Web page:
New regulations on minimum energy efficiency standards (known as ‘MEES’) for privately rented commercial properties in England and Wales have been passed and come into force on 1st April 2016. MEES will have a significant impact on commercial landlords, and consequently tenants, of properties that have a poor energy efficiency rating, i.e. below an ‘E’ rating, under an Energy Performance Certificate (EPC). In broad terms an EPC is required whenever a property is bought or let.

The Energy Efficiency (Private Rented Property) (England and Wales) Regulations 2015 (MEES)

MEES form part of the Government’s broad strategy to improve the energy efficiency of buildings and to meet its national and international climate change targets. The Government estimates that 18% of privately rented commercial buildings have an ‘F’ or ‘G’ energy rating and so fall below the minimum standard required. Similar regulations have been made for residential properties but this article focuses on commercial properties.

MEES introduce two important deadlines for commercial landlords:

From 1st April 2018, it will be a criminal offence for landlords to grant new leases (including renewals and extensions of leases to existing tenants) of properties that fall below the minimum ‘E’ rating; and
From 1 April 2023, landlords will be in breach of MEES if they continue to let, under existing leases, properties that falls below the minimum ‘E’ rating.

Landlords will need to carry out energy efficiency improvements to properties to upgrade their EPC rating to the minimum standard within these deadlines (subject to limited exemptions and qualifications). Those that don’t could face hefty financial penalties.

What steps should landlords take?

  • If they have not done so already, identify any properties with an EPC below an ‘E’ rating and put in place a plan for complying with MEES. A programme of works may be necessary to upgrade a poor EPC rating;
  • Review existing leases to check whether they reserve rights of access for the landlord to carry out any planned improvement works and whether the cost of such works can be recovered in whole or part from the existing tenants;
  • Possibly consult/negotiate with existing tenants to agree a plan for complying with MEES. However, there is no statutory obligation for the tenant to consent or co-operate with the landlord. In fact, for landlords, there is an exemption from the obligation to meet the minimum energy standard where the tenant’s consent to works cannot be obtained. This means it may be in both parties’ interests for the tenant to refuse consent to the landlord’s proposals;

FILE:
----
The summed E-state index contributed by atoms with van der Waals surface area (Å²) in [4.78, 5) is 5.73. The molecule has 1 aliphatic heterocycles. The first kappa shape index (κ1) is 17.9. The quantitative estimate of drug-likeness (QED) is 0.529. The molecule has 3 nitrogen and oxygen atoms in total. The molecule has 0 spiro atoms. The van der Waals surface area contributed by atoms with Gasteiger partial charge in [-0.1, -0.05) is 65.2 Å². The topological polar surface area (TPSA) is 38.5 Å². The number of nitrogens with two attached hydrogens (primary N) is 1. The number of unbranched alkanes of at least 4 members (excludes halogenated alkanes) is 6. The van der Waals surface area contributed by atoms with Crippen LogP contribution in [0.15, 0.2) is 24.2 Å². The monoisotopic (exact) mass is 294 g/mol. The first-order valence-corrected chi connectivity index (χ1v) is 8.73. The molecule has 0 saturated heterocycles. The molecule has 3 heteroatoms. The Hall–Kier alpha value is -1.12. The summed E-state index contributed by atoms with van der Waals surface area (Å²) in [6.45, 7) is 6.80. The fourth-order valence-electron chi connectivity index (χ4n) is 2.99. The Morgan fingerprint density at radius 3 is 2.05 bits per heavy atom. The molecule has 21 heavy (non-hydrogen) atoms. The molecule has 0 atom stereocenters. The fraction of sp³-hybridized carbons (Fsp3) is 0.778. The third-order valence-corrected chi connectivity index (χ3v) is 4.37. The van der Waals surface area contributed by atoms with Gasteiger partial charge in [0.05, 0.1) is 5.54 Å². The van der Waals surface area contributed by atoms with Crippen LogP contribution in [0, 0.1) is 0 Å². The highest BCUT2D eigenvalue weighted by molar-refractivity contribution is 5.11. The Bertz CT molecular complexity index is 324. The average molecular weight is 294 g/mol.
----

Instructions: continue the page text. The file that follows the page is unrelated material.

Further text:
• Use any void periods to carry out improvement works before re-letting; and
  • If granting new leases that will continue beyond 1st April 2023, include rights for the landlord to carry out any future works needed to comply with MEES and, ideally, to recover the costs from the tenant.

What steps should tenants take?

Review existing leases to check:

  • if approached by a landlord wishing to carry out improvement works, the landlord has the necessary rights under the lease to do so or whether it requires the tenant’s consent. Tenants will want to minimise, where possible, the disruption of landlord’s works;
  • whether the landlord is entitled to charge the tenant for the cost of any improvement works, e.g. through the service charge. This will depend upon how widely the service charge is drafted and the nature of the works. Most conventional service charge provisions will allow the landlord to recover the costs of ‘repair’ or ‘maintenance’ but not ‘improvement’ or ‘replacement’. A landlord cannot generally recover the cost of upgrading kit such as air-conditioning and boilers that is still in working order.
  •  If considering a new lease of a property with a poor EPC rating bear in mind that the landlord, over time, is likely to need to carry out improvement works to comply with MEES. Raise enquiries with the landlord about any proposed improvement works. If the tenant is not prepared to cover the cost of any such works, include a specific exclusion in the lease.
  • When negotiating a new lease, watch out for provisions imposing tight controls on the tenant’s use of the property to prevent it from doing anything which could lower the EPC rating, e.g. from a change of use or alterations. Ensure the lease remains flexible enough to meet the tenant’s business needs.
  • Avoid any obligation to repair, reinstate or yield up the property to a specific minimum EPC rating. Going forward, it is expected that the methodology used to set EPC ratings could change with higher standards being introduced.


This is a new area of law and it remains to be seen how landlords of affected properties will react to MEES. However, whilst the regulations do not bite until 2018 at the earliest, well advised landlords will be considering their options for improving the energy efficiency of low-rated properties now. Tenants need to be aware of the potential impact of landlords’ improvement works. Whilst it may be in a tenant’s interest to have an energy efficient building it is unlikely to be prepared to meet the entire cost and to suffer any disruption to its business from such improvements works.